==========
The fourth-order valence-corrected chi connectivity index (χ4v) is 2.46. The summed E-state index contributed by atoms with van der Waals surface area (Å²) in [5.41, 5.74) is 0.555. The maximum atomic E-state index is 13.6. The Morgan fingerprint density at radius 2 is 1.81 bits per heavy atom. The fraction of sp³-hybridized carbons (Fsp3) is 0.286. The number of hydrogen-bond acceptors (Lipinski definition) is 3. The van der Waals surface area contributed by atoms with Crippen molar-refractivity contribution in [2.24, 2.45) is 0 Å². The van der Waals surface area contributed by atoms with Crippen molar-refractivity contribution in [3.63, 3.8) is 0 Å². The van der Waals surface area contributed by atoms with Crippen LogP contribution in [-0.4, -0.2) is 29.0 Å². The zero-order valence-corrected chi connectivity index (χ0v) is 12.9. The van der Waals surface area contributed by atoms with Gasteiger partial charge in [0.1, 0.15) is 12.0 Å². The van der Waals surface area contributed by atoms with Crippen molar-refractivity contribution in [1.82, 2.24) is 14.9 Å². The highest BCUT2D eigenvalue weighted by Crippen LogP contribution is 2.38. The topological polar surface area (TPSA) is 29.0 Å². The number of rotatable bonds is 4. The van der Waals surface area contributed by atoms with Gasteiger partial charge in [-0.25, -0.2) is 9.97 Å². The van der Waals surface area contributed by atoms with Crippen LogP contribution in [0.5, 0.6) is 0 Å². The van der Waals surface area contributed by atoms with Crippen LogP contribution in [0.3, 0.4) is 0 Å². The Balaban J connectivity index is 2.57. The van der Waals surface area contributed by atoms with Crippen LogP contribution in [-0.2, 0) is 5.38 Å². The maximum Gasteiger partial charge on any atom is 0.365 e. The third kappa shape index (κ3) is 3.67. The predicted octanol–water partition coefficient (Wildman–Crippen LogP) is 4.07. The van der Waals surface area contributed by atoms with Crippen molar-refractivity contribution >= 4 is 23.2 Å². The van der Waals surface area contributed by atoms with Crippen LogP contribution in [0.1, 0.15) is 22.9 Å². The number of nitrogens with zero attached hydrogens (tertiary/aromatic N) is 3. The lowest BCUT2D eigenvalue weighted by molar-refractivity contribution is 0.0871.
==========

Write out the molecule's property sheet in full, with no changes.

The fourth-order valence-corrected chi connectivity index (χ4v) is 2.46. The summed E-state index contributed by atoms with van der Waals surface area (Å²) in [5.41, 5.74) is 0.555. The maximum atomic E-state index is 13.6. The Morgan fingerprint density at radius 2 is 1.81 bits per heavy atom. The fraction of sp³-hybridized carbons (Fsp3) is 0.286. The number of hydrogen-bond acceptors (Lipinski definition) is 3. The van der Waals surface area contributed by atoms with Crippen molar-refractivity contribution in [2.24, 2.45) is 0 Å². The van der Waals surface area contributed by atoms with Crippen molar-refractivity contribution in [3.63, 3.8) is 0 Å². The van der Waals surface area contributed by atoms with Crippen LogP contribution in [-0.4, -0.2) is 29.0 Å². The zero-order valence-corrected chi connectivity index (χ0v) is 12.9. The van der Waals surface area contributed by atoms with Gasteiger partial charge in [0.1, 0.15) is 12.0 Å². The van der Waals surface area contributed by atoms with Crippen molar-refractivity contribution in [1.82, 2.24) is 14.9 Å². The highest BCUT2D eigenvalue weighted by Crippen LogP contribution is 2.38. The topological polar surface area (TPSA) is 29.0 Å². The number of rotatable bonds is 4. The van der Waals surface area contributed by atoms with Gasteiger partial charge in [-0.25, -0.2) is 9.97 Å². The van der Waals surface area contributed by atoms with Crippen LogP contribution in [0.5, 0.6) is 0 Å². The van der Waals surface area contributed by atoms with Crippen LogP contribution in [0.3, 0.4) is 0 Å². The Balaban J connectivity index is 2.57. The van der Waals surface area contributed by atoms with Crippen LogP contribution in [-0.2, 0) is 5.38 Å². The maximum Gasteiger partial charge on any atom is 0.365 e. The third kappa shape index (κ3) is 3.67. The predicted octanol–water partition coefficient (Wildman–Crippen LogP) is 4.07. The van der Waals surface area contributed by atoms with Crippen molar-refractivity contribution >= 4 is 23.2 Å². The van der Waals surface area contributed by atoms with Crippen LogP contribution in [0.1, 0.15) is 22.9 Å². The number of nitrogens with zero attached hydrogens (tertiary/aromatic N) is 3. The lowest BCUT2D eigenvalue weighted by molar-refractivity contribution is 0.0871.